An Analysis Of ALK Polysomy Detected By Fluorescence In Situ Hybridization Analysis In Non-small Cell Lung Cancer Patients At Montefiore Medical Center | 60193
ISSN: 2161-0681

Journal of Clinical & Experimental Pathology
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An analysis of ALK polysomy detected by fluorescence in situ hybridization analysis in non-small cell lung cancer patients at montefiore medical center

9th World Digital Pathology & Pathologists Congress


Montefiore Medical Center and Albert Einstein College of Medicine; Bronx, New York, USA

ScientificTracks Abstracts: J Clin Exp Pathol

DOI: 10.4172/2161-0681.C1.028

Non-small cell lung cancer (NSCLC) accounts for up to 80% of all lung cancers with an overall 5 year survival rate of about 10 to 15%. It is the leading cause of cancer-related mortality worldwide; and is responsible for 27% and 19.4% cancer deaths in the US and worldwide respectively. EGFR, KRAS, BRAF and ALK-EML4 anomalies are some of the driver mutations that have treatment and prognostic implications in NSCLC. The ALK-EML4 rearrangement has been identified in about 3 to 5% of NSCLC, with the large majority in adenocarcinoma and young patients who were light or nonsmokers. Recent studies have shown that lung cancers harboring the ALK-EML4 rearrangement are resistant to epidermal growth factor receptor tyrosine kinase inhibitors, but may be highly sensitive to ALK inhibitors, such as Crizotinib (Xalkori). Fluorescence In Situ Hybridization (FISH) analysis using the ALK DNA probe to determine if the tumor cells have the EML4-ALK rearrangement plays a vital role in establishing a rapid cytogenetic diagnosis. It is also helpful in monitoring the progression of the disease after treatment. However, a majority (>90%) of the patients with NSCLC show polysomy (multiple copies) of the ALK gene without the rearrangement. Little is known about the behavior of tumors showing polysomy, and the disease progression in patients with such tumors. At Montefiore we have been offering FISH testing (FDA approved) for ALK rearrangement since 2011. The aim of our study was to assess the survival difference in NSCLC patients without a history of tobacco use with ALK polysomy or the fusion oncogene. Using the Clinical Looking Glass database at Montefiore Medical Center in New York, we retrospectively identified four cases of ALK-EML4 gene rearrangement and 108 cases of ALK polysomy by FISH analysis from 2011-2014. Amongst the two groups, there were no significant differences in age (p=0.47) and there was a higher percentage of female patients in the rearrangement group than in the polysomy group (3/4 Vs.54/54). Using log-rank statistical analysis, there were no significant differences in survival from the date of NSCLC diagnosis between the polysomy and rearrangement groups (p=0.37). In conclusion, the lack of statistical significance in survival between the two groups may suggest that the oncogenicity of polysomy of ALK and the ALK-EML4 gene rearrangement in NSCLC patients works by similar mechanisms. However, the small sample size and single center study preclude any definitive conclusions in the survival differences. With clear knowledge of mortality in the two groups with a larger cohort of patients, molecular targets can be identified or the formulation of drugs that can prolong survival. As of 2016 we have added another 65 cases to the cohort of 112 cases, and are analyzing the extended data to determine if our conclusion will differ or remain the same.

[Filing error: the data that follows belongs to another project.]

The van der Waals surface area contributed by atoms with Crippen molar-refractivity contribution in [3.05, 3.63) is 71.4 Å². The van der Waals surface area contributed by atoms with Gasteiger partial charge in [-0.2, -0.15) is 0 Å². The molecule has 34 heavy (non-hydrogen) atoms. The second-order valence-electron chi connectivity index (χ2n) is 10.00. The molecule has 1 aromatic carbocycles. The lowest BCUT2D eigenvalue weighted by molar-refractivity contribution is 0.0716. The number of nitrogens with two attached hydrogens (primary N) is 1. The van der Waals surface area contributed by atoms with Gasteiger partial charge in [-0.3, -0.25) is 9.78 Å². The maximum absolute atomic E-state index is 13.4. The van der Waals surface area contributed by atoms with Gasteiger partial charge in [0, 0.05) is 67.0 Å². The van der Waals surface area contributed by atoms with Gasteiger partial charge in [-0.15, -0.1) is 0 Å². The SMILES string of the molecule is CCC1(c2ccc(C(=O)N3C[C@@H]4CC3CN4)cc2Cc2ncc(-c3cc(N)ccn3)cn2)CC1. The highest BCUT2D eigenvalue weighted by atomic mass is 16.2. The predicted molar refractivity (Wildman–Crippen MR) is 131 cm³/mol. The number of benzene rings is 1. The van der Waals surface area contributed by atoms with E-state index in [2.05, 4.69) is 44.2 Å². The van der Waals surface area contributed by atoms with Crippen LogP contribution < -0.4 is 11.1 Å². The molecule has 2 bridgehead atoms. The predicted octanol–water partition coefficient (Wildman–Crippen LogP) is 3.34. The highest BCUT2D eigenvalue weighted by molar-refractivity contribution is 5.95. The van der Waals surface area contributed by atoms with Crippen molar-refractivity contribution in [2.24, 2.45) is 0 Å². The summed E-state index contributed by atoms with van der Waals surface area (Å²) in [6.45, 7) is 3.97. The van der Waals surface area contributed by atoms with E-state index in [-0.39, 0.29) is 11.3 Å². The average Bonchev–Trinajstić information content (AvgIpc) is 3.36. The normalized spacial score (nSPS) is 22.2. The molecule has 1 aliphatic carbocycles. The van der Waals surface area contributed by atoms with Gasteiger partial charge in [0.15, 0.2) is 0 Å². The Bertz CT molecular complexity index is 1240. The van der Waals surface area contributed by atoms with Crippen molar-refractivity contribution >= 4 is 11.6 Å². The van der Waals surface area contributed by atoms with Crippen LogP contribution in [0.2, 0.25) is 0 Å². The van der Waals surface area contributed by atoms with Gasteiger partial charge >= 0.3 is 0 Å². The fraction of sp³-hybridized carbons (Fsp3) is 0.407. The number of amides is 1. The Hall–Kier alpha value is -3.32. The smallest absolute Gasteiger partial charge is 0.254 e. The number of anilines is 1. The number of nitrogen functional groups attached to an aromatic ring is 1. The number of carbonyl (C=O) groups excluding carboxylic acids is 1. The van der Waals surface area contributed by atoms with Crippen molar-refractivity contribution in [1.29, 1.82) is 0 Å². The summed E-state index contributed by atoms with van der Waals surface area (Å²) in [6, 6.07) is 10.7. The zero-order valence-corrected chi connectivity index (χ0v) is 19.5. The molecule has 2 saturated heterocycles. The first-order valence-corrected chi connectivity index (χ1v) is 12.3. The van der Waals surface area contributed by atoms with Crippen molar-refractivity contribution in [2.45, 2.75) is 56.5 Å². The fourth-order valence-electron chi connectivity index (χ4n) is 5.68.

K H Ramesh a native of Bangalore, and an alumnus of Bangalore University & Kidwai Memorial Institute of Oncology, obtained his Doctoral Degree in Human Cancer Cytogenetics under the guidance of Professors M Krishna Bhargava, MD and B. N. Chowdaiah, Ph.D. He moved to the US in 1986 and completed his Clinical Cytogenetics training under the guidance of world renowned geneticist Avery Sandberg, MD at Roswell Park Cancer Institute, Buffalo, NY. At present he is the Director of Cancer CytoGenomics and Associate Professor of Pathology at Montefiore Medical Center & Albert Einstein College of Medicine, Bronx, NY. He is also Adjunct Associate Professor at The University of Texas MD Anderson Cancer Center. He is a Board Certified Clinical Cytogeneticist and a Diplomate of the American Board of Medical Genetics & Genomics, and Fellow of the American College of Medical Genetics & Genomics. His expertise is in genetic testing of leukemia, lymphoma, myeloma and soft and solid tumors. His interests include global education, football, and music.

Email: [email protected]